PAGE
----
So-called right to work is wrong for Missouri businesses and middle class families, writes Timothy P. Green of IBEW Local No. 1 and the St. Louis NECA. The best way to ensure economic security for Missouris working families is through quality jobs with family supporting wages and quality benefits.
We vow to work together to reduce gun violence in Kansas City, Police Chief Darryl Forté and Mayor Sly James write. But we need the help of the Missouri legislature to make a significant impact on the safety of our community.
Today, here in Kansas City, it truly is a new day, writes Kathleen Sebelius, the secretary of health and human services and a former Kansas governor. Thanks to the Affordable Care Act, there is choice and competition. In fact, you can now choose from 16 qualified health plans. Before the Affordable Care Act, many consumers had few if any real choices.
In a recent legislative proposal, linking money to other court issues can no longer be denied. It is glaring, writes Lawton R. Nuss, who has served on the Kansas Supreme Court since 2002 and as chief justice since 2010. Instead of pay raises, this time legislative money is being offered to keep all Kansas courts open after July 1 in direct exchange for some important judicial branch restructuring.
Obamacares Medicaid expansion will harm the Kansans its supposed to help, add billions of dollars to the states budget and force the state to cut valuable programs that serve our children, writes Steve Anderson, a former Kansas budget director and the senior adjunct fiscal policy fellow at the Kansas Policy Institute.
To change things now would be a step backward to the days when partisan politics led to exploitation and mismanagement of Missouris precious forest, fish and wildlife resources, Anita Gorman and James Nutter Sr. write of a bill that would allow Missouris politicians to set and control hunting and fishing seasons and limits.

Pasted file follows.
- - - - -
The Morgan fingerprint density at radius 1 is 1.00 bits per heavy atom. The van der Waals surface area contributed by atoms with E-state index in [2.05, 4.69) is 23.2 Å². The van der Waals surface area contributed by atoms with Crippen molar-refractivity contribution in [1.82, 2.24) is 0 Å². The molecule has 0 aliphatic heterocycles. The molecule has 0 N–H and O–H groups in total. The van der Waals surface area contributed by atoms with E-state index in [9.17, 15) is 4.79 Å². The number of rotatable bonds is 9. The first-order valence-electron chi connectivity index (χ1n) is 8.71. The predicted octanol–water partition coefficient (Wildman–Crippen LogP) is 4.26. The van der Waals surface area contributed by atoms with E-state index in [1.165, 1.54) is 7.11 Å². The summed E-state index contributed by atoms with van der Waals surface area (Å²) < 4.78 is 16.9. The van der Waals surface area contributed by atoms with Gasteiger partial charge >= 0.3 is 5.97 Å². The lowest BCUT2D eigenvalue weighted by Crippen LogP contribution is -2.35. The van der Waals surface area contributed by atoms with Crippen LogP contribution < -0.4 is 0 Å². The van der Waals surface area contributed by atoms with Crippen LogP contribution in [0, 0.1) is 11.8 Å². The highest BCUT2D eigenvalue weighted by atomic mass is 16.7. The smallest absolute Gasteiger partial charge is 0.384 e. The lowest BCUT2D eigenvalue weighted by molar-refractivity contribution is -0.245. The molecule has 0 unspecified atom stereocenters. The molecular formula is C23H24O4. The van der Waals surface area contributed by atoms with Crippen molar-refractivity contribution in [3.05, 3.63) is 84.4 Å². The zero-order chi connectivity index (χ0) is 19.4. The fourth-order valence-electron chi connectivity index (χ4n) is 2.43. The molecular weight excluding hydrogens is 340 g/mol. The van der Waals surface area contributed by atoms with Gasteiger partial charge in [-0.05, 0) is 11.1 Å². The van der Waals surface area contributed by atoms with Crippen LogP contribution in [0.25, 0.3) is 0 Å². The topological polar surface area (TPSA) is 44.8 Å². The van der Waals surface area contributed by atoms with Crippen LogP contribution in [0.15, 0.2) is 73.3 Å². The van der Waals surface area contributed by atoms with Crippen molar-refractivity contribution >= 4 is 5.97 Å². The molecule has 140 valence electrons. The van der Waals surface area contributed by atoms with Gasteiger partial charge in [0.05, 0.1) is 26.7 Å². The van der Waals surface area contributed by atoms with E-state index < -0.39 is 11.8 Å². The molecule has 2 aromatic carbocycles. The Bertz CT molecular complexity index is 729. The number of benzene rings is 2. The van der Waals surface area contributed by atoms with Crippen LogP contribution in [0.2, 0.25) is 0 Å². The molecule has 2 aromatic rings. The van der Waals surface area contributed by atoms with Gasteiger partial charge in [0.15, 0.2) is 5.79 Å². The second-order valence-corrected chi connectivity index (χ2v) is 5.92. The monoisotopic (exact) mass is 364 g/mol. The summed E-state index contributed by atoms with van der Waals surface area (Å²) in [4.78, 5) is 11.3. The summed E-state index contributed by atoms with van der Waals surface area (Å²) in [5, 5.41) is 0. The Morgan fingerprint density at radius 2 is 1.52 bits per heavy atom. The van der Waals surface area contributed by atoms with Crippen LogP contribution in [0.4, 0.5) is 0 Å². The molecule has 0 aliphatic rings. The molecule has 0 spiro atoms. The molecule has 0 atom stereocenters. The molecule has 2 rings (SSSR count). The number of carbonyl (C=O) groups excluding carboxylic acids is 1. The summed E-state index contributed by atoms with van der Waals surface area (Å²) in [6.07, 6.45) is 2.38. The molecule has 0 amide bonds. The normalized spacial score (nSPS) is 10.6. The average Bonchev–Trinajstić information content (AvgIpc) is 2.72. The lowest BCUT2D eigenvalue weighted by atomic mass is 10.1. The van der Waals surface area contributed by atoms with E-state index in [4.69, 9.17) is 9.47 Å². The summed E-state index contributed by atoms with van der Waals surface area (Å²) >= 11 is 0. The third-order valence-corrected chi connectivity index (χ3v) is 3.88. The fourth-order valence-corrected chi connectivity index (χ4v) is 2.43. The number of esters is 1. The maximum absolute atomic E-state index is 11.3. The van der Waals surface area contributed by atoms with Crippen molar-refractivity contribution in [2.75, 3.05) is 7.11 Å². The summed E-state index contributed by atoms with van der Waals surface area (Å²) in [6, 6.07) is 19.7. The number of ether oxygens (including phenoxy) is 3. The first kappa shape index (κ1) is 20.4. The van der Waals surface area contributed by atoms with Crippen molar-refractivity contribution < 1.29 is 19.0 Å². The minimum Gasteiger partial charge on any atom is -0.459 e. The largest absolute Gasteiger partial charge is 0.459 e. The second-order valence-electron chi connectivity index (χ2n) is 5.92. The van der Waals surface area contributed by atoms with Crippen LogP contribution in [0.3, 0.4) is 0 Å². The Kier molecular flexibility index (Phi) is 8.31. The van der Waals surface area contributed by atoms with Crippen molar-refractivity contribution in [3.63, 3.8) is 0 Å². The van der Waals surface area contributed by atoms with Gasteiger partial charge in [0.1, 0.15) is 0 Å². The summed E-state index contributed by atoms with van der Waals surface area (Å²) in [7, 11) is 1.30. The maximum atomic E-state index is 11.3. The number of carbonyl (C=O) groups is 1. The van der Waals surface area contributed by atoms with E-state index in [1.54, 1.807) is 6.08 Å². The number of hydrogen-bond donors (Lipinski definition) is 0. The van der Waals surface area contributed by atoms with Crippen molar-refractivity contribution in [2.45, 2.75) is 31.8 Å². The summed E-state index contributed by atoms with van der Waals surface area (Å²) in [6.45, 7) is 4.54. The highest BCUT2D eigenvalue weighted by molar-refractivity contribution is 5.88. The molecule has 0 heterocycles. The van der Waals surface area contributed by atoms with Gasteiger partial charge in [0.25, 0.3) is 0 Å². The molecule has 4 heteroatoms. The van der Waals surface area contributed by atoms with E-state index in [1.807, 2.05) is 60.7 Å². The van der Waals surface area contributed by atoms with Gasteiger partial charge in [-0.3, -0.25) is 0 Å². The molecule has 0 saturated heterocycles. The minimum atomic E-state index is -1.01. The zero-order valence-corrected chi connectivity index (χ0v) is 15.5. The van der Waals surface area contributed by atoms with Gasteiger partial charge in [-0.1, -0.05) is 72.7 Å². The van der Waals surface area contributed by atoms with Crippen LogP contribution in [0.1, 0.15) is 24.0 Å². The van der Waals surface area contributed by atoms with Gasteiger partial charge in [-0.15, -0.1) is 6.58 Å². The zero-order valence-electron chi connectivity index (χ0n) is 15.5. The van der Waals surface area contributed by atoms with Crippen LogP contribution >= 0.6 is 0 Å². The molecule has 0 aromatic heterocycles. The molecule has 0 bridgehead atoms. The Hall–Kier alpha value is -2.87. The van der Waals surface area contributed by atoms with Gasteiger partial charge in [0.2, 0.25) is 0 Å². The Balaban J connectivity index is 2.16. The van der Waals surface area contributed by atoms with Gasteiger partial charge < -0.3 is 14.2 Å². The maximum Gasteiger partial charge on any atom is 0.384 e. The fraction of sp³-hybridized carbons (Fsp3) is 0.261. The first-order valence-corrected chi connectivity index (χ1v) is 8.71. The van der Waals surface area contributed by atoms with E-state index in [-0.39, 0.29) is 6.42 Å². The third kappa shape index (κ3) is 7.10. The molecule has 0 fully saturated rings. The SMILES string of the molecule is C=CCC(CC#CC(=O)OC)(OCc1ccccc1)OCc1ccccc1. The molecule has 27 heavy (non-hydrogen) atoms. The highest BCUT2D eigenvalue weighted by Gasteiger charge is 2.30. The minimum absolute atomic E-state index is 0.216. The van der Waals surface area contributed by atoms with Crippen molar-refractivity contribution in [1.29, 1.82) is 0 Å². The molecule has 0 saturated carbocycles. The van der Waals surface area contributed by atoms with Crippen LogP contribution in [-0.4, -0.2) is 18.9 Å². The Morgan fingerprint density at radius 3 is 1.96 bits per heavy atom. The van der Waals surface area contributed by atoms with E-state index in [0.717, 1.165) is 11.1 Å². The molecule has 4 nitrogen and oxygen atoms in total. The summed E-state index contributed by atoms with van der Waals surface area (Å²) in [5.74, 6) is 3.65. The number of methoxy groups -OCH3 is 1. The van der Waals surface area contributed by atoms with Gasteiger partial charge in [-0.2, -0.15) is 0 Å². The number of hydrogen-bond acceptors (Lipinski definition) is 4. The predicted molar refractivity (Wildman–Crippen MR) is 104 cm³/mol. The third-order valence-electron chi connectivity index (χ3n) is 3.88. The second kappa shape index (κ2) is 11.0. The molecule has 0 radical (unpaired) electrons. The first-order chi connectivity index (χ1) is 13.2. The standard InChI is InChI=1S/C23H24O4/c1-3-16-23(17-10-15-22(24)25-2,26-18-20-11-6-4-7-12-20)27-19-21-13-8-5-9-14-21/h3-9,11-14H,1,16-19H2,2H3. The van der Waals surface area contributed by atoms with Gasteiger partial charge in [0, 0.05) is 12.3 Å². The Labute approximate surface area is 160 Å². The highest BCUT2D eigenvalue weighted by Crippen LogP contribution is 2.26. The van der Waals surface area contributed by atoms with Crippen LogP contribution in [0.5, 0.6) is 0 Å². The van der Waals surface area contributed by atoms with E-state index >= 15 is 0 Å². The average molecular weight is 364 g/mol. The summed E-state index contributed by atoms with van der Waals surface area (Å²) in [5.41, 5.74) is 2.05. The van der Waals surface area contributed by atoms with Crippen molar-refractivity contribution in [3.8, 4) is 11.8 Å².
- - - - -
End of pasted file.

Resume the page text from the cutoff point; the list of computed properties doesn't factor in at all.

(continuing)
The Kansas Border Challenge Advisory Committee writes: Achieving a solution that contributes to the overall economic growth of the Kansas City region and that uses taxpayer dollars effectively will require considerable work and attention to detail, along with a true commitment to the concept of a level playing field, if a real solution is to be found.
Higher education is the path to success for our young people, and investing in higher education has and will continue to serve our state well as we endeavor to create more jobs in Missouri, writes Tim Wolfe, the president of the University of Missouri System. I encourage you to join me in raising your voice in support of higher education and the benefits it provides to individuals, communities and our state.
On behalf of the Missouri Association of Prosecuting Attorneys, Teresa Hensley, Jean Peters Baker, Lynn M. Stoppy, Daniel L. White and Eric Zahnd endorse a proposed revision to Missouris Criminal Code, saying it would modernize antiquated statutes, harmonize many duplicate provisions and gives prosecutors an important new tool in the form of a fifth felony class.
Kansas City Councilman John Sharp responds to a Star editorial, saying that lambasting the City Council Public Safety and Emergency Services Committee for not appearing to care about the citys high murder rates and not spending more time grilling police commanders about plans to reduce them reflects a fundamental misunderstanding of the role of City Council committees.
Municipal courts are commonly viewed as traffic courts, handing out fines for traffic and other minor violations as a way of encouraging compliance with the law. While this is true of all municipal courts in general, the Kansas City Municipal Court has evolved into a role that is far more complex, writes Presiding Judge Joseph Locascio.